Past Remains

A view of yesterday from today

Blackmore Gardens, Sidmouth, Devon

Once part of Blackmore House, which no longer exists, the gardens were taken over by the Urban District Council in 1952 and subsequently made into a public park, retaining much of it's original walls and horticulture.  

I'd often walked past during my visits to Sidmouth and was quite intrigued by some of the features, notably the very old walls, and other interesting things that I could see in the distance. A week before Christmas in 2011 I had some time to kill whilst waiting for films to be processed, so I had a wander in.

Looking from the other side of the gates, above, I was rather pleased to capture a seagull in the photo...even though it looks more like a flying handkerchief!

Palms aren't indigenous to Britain, but we do have a lot of them on the South-West peninsular, thanks to those intrepid explorers who brought seeds and plants back from their travels abroad. The climate is sub-tropical, therefore palms thrive here and are very much a part of our coastal and town scapes now.  

 

One of the more unusual features, I was enchanted by this wonderfully quirky wall post.

Below; a palm that looks as if it's growing from a giant pine cone, presumably caused by the outer palm fronds dying off and being cut back. The tiles look quite old and may have been part of the original garden, now used as a very pleasant seating area with wooden benches.

Next to that is a glasshouse. From the outside it looks like the kind of modern conservatory that often gets tacked onto the back of houses to create an extra room. Inside however, it's rather lovely with it's tiled floor and interesting plants.

An interesting piece of rock in the centre of a pool, which I suspect acts as a flowing fountain but it wasn't switched on during my visit and the pool was almost dry.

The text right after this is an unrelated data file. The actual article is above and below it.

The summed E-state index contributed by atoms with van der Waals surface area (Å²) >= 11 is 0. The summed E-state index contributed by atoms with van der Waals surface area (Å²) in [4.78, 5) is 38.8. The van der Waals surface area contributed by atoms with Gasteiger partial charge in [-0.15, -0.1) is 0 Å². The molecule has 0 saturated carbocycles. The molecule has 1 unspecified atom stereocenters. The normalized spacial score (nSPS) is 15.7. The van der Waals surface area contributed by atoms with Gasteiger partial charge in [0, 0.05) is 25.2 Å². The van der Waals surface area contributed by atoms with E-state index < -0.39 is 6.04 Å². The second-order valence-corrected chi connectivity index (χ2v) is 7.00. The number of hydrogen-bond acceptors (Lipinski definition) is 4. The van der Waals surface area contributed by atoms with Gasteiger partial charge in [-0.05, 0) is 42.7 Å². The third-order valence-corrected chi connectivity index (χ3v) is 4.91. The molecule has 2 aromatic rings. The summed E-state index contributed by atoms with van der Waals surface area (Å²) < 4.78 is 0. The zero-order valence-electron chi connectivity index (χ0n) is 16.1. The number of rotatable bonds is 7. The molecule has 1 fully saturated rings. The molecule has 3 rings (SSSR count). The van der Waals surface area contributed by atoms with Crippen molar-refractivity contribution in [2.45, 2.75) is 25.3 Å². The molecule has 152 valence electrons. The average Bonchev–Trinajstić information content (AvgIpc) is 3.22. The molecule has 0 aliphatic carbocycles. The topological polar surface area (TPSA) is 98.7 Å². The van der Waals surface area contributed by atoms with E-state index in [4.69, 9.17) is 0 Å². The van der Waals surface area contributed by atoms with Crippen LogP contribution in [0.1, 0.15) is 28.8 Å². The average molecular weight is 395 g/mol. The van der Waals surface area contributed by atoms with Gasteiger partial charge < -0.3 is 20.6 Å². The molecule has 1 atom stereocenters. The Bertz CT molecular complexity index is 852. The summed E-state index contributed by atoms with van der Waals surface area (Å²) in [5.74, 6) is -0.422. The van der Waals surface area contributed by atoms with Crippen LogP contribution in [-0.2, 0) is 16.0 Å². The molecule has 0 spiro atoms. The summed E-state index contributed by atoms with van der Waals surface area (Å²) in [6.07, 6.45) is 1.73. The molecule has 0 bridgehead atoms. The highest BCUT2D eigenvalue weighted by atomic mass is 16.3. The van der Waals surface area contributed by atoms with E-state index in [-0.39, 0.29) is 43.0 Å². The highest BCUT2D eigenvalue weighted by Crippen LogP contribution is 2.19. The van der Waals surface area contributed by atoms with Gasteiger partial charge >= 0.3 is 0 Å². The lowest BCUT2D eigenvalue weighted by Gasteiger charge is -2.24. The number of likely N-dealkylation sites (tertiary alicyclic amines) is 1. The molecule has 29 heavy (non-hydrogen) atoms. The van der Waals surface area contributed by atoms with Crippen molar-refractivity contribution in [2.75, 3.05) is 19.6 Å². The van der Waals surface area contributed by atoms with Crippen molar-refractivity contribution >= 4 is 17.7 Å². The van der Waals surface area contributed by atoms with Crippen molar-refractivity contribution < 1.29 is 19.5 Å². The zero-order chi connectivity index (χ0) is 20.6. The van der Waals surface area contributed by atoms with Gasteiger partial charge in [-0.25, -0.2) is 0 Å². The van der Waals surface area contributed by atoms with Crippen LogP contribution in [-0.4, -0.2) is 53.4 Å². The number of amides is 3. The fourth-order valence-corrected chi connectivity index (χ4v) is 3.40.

Below is a cottage garden created in the corner outside, with a fake door and shuttered window. It's quite nice but not really very cottage-gardeny. The brick path and weathered wall is almost authentic but the planting is more municipal than rural, and that door canopy is just horrible to my mind.

Below is a wonderful avenue of pleached trees, pleaching being a technique of weaving the branches of trees together to form a hedge.  I'm glad I saw them in the winter, as the bare branches make such lovely shapes.

Below, looking through the branches.

Another original remain is this delightful wall, below (photo taken on a further visit the following Spring). As well as for enjoyment, the gardens would have provided for the household too, and this type of wall may have been used for training fruit trees against; probably plum or even peach. It may also have been used for keeping the kitchen gardens separate from, and out of sight of, those walking in the garden for pleasure. That's just my own conjecture however, and it may have been merely for creating garden 'rooms' so that not all of the garden is revealed at once. 

And finally, a look across the lawn with the wintry shadows of the trees. An altogether enjoyable visit. As well as a place to walk, sit and enjoy, it's also one of the venues used during the Sidmouth Folk Week and other events. Personally, I love it quiet like this, but it must be fun with outdoor music and dancing too...something to remember in the Summer, when I might make a point of coming along during the festivities!

More photos can be seen in the Photo Gallery album, along with these.

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